Research and Personal Articles
Besides the articles I write in my professional capacity, I occasionally write articles just because I want to. Typically I receive no money for them, because their value lies in the personal satisfaction of writing them and (if I am lucky) getting them published. Here are some of the ones that I’m proudest of.
How to Win at (One-Round) War
Suppose two teams are going to play a backgammon match. The top player on team A is supposed to play the top player on team B, the #2 player is supposed to play the #2 player, etc. One team’s coach is honest, but the other is dishonest, and he decides to put his players in a different order. What is his optimal strategy, if the goal is to maximize the number of games won? If there are N players per side, what is the maximum advantage gained by cheating?
A college classmate of mine, Howard Stern, e-mailed me this problem, which he had tried and failed to solve as a graduate student back in 1980. Howard’s problem sucked me in to the point that I spent at least 100 hours working on it. It was hard but not too hard, and when I finally solved it the answer was lovely and utterly unexpected. But alas, I was only able to solve it under the assumption that there are at least 10 million players on each team. This is not very realistic!
Fortunately, the story doesn’t end there. Gary Antonick wrote about the problem in his “Numberplay” blog for the New York Times. His column, called Stern-Mackenzie One Round War (the name comes from the way I rephrased Howard’s problem as a card game similar to the children’s game of War) piqued the interest of a reader named Richard Chatwin, who improved the proof to the point where it works for all values of N. The paper above is our complete solution to Howard’s problem.
It was a total shock to me when I found out in 2017 that Howard had died a year earlier. Please click on the link here if you would like to read my tribute to him, which tells a more complete version of this story.
2184: An Absurd (and Adsurd) Tale
INTEGERS, Volume 18, paper A33 (2018)
In 2014 at the Gathering for Gardner, I heard a talk by Alex Bellos, who had just surveyed 40 thousand people to find out the world’s favorite number. No big surprise, the winning number was 7. After the talk, I thought, “What is my favorite number?” I finally settled on the number 2184, which is the difference of a number and its power in two different ways: 3^7 – 3 = 13^3 – 13 = 2184. Surely this could not be a coincidence, I thought. It demands an explanation!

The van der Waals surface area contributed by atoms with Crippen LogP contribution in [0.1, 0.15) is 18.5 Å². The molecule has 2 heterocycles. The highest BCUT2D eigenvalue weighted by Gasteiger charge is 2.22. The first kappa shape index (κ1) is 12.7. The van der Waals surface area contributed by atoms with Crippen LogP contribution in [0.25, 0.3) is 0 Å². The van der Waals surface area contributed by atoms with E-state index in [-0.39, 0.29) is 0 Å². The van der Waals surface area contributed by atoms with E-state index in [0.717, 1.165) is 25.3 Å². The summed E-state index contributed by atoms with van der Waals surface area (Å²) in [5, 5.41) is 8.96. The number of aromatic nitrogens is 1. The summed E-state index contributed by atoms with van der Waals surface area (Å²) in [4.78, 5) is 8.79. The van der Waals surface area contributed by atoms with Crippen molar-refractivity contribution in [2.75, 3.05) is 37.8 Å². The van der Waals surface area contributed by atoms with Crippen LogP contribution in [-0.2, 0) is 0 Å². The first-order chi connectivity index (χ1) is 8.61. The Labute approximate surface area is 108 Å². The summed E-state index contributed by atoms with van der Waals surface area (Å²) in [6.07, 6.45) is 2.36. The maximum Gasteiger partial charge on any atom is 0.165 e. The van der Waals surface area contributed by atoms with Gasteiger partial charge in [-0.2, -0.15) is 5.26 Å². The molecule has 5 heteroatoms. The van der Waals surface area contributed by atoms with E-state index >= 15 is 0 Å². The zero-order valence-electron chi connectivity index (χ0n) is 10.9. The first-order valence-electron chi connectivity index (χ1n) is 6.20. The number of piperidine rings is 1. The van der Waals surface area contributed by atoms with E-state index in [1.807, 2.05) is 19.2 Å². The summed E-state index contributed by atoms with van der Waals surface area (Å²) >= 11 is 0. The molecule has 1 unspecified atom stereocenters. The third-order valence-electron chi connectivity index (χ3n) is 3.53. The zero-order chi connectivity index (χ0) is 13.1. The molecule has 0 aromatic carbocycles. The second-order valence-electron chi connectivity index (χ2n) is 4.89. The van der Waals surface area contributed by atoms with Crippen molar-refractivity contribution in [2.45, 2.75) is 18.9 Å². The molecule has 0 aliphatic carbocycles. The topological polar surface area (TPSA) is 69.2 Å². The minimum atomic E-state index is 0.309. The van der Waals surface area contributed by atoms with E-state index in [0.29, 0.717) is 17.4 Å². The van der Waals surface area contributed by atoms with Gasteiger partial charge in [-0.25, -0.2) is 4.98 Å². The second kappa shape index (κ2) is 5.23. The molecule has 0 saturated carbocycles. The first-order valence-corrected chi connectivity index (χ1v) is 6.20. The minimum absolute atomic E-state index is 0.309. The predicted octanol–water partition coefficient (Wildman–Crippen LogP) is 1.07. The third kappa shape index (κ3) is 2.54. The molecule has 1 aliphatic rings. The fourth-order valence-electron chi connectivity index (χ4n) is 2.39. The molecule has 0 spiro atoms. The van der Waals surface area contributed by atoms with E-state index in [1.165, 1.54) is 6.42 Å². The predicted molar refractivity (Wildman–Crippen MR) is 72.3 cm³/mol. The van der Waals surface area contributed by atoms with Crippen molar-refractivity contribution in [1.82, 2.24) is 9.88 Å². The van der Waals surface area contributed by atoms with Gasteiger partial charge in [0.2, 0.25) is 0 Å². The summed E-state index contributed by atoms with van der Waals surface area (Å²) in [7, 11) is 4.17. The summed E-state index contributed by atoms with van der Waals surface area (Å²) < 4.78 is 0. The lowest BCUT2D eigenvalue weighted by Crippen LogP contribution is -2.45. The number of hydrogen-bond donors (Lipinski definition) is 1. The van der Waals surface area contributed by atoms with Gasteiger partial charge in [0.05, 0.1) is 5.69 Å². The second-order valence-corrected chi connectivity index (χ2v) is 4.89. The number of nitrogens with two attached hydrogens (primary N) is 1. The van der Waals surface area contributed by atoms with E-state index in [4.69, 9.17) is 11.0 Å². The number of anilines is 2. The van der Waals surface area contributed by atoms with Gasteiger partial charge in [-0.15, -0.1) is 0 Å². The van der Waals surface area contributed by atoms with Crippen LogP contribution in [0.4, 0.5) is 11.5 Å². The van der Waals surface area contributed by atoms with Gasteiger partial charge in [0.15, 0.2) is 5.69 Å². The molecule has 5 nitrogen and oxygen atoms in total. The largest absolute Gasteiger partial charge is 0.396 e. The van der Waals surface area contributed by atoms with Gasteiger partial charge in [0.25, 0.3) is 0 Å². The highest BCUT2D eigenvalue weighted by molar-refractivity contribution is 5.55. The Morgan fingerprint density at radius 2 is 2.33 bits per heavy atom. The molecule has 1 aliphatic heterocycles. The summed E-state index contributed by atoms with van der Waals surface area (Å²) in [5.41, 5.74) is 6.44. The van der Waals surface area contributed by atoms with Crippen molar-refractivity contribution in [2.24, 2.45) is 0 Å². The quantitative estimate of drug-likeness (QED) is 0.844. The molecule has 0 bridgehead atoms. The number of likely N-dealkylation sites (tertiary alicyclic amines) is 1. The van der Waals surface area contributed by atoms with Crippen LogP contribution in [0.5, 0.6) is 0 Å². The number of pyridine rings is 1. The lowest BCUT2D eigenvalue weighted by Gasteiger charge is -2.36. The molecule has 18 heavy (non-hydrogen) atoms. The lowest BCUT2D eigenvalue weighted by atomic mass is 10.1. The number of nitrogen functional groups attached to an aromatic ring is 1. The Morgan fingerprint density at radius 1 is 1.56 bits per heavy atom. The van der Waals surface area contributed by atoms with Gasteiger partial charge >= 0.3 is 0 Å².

I soon discovered that several people had thought about this problem before. Eight such numbers are known: 6, 30, 210, 240, 2184, 8190, 78120, and 24299970. The last example is especially remarkable: 30^5 – 30 = 4930^2 – 4930 = 24299970. I call these numbers “doubly absurd” numbers because they are a number minus its surd, or n-th root, in two different ways. It’s natural to conjecture that there are no more doubly absurd numbers. In my opinion this will not be proved for many, many years. However, I made a small amount of progress: 2184 is the only solution for which the smaller exponent is 3, the larger exponent (7, in this case) is odd, and the larger base (13, in this case) is prime.
For a witty take on this unusual property of 2184, check out Matt Parker’s video Why 1980 was a great year to be born … but 2184 will be better, which has gotten more than a million views on YouTube.
The Departed Queen
The Story Collider, December 14, 2012
This article was my attempt to write “The Old Man and the Sea” for chess. That is, I wanted to take readers who do not know anything about chess into the secret emotional and aesthetic side of the game.
Around 2002 I discovered (or rediscovered) an opening in which the player of White sacrifices his queen — the most spectacular move in chess — at an unbelievably early stage, the sixth move of the game. At first I merely tested the idea out against my computer, but in a tournament in 2006 I got the chance to spring it against a human opponent. And what an opponent! David Pruess was an International Master and one of the top 100 players in the U.S. at the time.
Yes, the article tells how I landed my fish, but it also contains reflections on what I love about chess and why computers can’t kill the game. In fact they helped me, because all the practice games against the computer helped me refine what seemed like a crazy idea into a whole philosophy of the opening.
The Tenure Chase Papers
Published in Starting Our Careers, American Mathematical Society, 1999.
In 1994, I was denied tenure at Kenyon College. The Tenure Chase Papers is my memoir of how the tenure decision happened. It’s a story with some unexpected twists and turns; if you think you know what’s going to happen (aside from what I’ve just told you), you’re probably wrong.
When I wrote the story in 1996 and posted it to the Young Mathematicians Network, I did not want it to be a woe-is-me sob story, or a vindictive score-settling. Instead, I saw it as a chance to lift the veil covering one of the most secret and mysterious rituals in an academic career, the tenure decision. How can you prepare for it? What can you do to tip the scales in your favor? How can the decision go wrong? More generally, it’s a good case study of how well-intentioned people sometimes make bad decisions… especially if they do not have access to all the information.
I think that I succeeded in my intentions, because I have probably gotten more reader feedback on this article than any other article I’ve ever written, and almost all of these readers have thanked me for writing it. Though it’s a bit dated now, I hope it will still be revealing.